Return on Investment: Why the ROI in outsourcing is not just a financial number

Jaroslaw Czaja, CEO, Future Processing

The days where businesses prioritise cost over the benefits of their outsourcing investments may be coming to a close. A recent KPMG survey revealed that when asked what the most important criteria for choosing external service providers was, only 5% answered that it was the cost of the outsourcing partner. In fact, ‘return on investment’ (ROI) came out as the most important criterion (at 21%) with business outcomes at 16% and automation/transformation of processes at 11%. This report highlighted how certain organisations are starting to assess ROI as more important than the cost of suppliers. However, if companies view ROI as the highest priority, then how should they decide whether the outsourcing supplier has been worth the investment?

A prime example of an industry where the question of return on investment is debated often is healthcare. For example, when companies were asked about outsourcing, the KPMG survey revealed that larger healthcare companies outsource 36% of their business and IT operations. As hospitals are currently experiencing a growth in ransomware and other cybersecurity threats, Health IT claims outsourcing cybersecurity not only proves cost-effective, but also enables hospital staff to concentrate on their core tasks. In addition, the operations that the healthcare industry can outsource are diverse, including analytics, Electronic Health Record (EHR) implementations, cloud adoption, and IoT.

Qualitative vs. quantitative

Organisations around the world are now increasingly evaluating ROI in a qualitative way, instead of only focusing on the financial aspects. While a more traditional method of calculating ROI may be to divide the benefit of the investment by the cost of it (which simply produces a result in the form of a percentage or ratio), evaluating ROI from outsourcing partners should constitute more than looking at the quantitative aspect alone.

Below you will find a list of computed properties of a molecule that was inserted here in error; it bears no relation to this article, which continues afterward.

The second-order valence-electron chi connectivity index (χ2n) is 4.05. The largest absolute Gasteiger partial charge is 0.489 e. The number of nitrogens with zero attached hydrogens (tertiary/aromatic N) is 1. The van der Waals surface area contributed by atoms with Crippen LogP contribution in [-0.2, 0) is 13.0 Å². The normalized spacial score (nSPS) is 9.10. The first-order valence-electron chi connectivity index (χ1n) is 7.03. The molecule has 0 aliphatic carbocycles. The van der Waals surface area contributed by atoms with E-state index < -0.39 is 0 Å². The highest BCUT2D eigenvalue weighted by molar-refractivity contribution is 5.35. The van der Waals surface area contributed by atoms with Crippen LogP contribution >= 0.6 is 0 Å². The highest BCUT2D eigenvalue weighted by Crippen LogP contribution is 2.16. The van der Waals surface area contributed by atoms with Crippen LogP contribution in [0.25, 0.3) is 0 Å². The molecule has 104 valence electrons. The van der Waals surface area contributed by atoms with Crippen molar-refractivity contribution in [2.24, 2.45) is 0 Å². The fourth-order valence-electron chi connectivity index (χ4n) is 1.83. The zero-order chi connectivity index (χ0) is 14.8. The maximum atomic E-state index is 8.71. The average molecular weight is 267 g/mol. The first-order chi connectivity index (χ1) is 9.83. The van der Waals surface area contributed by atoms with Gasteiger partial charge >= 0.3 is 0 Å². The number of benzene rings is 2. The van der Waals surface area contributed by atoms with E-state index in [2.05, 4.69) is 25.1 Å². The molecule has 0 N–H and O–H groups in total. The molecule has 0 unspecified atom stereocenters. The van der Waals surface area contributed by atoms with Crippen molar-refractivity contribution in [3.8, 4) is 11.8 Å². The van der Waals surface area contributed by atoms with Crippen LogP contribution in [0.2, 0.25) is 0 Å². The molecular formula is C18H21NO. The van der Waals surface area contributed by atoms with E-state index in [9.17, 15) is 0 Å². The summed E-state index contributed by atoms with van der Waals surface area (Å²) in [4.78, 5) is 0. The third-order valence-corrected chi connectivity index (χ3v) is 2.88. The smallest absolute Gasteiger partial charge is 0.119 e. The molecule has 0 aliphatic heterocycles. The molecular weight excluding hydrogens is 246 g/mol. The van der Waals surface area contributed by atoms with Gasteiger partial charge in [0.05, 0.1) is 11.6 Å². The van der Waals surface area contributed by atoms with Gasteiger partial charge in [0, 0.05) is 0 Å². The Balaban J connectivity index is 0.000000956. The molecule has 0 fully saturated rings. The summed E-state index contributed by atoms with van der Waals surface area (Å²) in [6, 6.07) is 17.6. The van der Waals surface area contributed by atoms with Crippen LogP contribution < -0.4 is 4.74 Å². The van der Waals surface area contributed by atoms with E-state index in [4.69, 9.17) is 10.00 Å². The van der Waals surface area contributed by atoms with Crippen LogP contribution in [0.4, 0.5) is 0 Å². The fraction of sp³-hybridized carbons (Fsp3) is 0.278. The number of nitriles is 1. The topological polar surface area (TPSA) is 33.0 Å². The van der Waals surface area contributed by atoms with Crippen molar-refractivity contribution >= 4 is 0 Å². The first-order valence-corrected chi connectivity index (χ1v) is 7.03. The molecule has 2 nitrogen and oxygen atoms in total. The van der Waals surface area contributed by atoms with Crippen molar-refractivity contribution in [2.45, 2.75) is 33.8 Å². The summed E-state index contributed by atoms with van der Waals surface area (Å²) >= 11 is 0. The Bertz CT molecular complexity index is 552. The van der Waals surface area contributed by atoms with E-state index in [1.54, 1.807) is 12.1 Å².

To evaluate outsourcing’s ROI from a qualitative point of view, users of outsourcing services need to reflect upon the following questions:

  • In what ways has the outsourced department’s performance and output improved?
  • To what extent has the outsourcing supplier met compliance requirements?
  • How have the company’s analytical capabilities been improved?
  • How much strategic value has the supplier added to the company?
  • How much innovation has been introduced to your company as a result of cooperation?
  • How much more free time do in-house staff now have to work on value-based tasks?
  • How much time was required on your side to train and manage outsourced workers?
  • To what extent have the in-house staff learned from the outsourcing partner’s knowledge?

Evaluating ROI with qualitative questions like these can make the process confusing at first. Where should a company begin? And how does it assess whether the outsourcing company has changed any fundamental elements of your company throughout the process? The solution is to closely follow the company’s progression according to qualitative factors and to monitor changes and benefits during the entire process, rather than leaving the reflection until the final evaluation.

Saving costs and time

When considering outsourcing, the company is given the chance to carefully reassess its current status and service delivery model. A supplier cannot be chosen until the company identifies the exact areas it needs the outsourcing supplier to amend. This may even result in the company completely redefining its long-term vision, if they realise that a) the service provided by the supplier may result in one department becoming the new strength of the company, or b) by freeing time for employees to focus on other areas that were previously given less attention. In this case, the ROI is not only the client’s products, services and infrastructure, but also the point that inspires a reassessment of your company’s long-term direction.

Saving costs will always be an important benefit of outsourcing. Yet, with businesses focusing on cost-effectiveness, outsourcers can add value to the company by supplying skills and offering the opportunity to re-evaluate previously unrecognised areas, while showing their ROI in both quantitative and qualitative terms. Businesses should view ROI as not only a cost-oriented assessment, but also as an assessment of how other areas of the business have benefited from the company’s redirected attention. Outsourcing is not only the employment of external skillsets, but is also the process of providing organisations with the opportunity to evaluate and strengthen their entire position, which, in today’s competitive environment, is not a bad idea.

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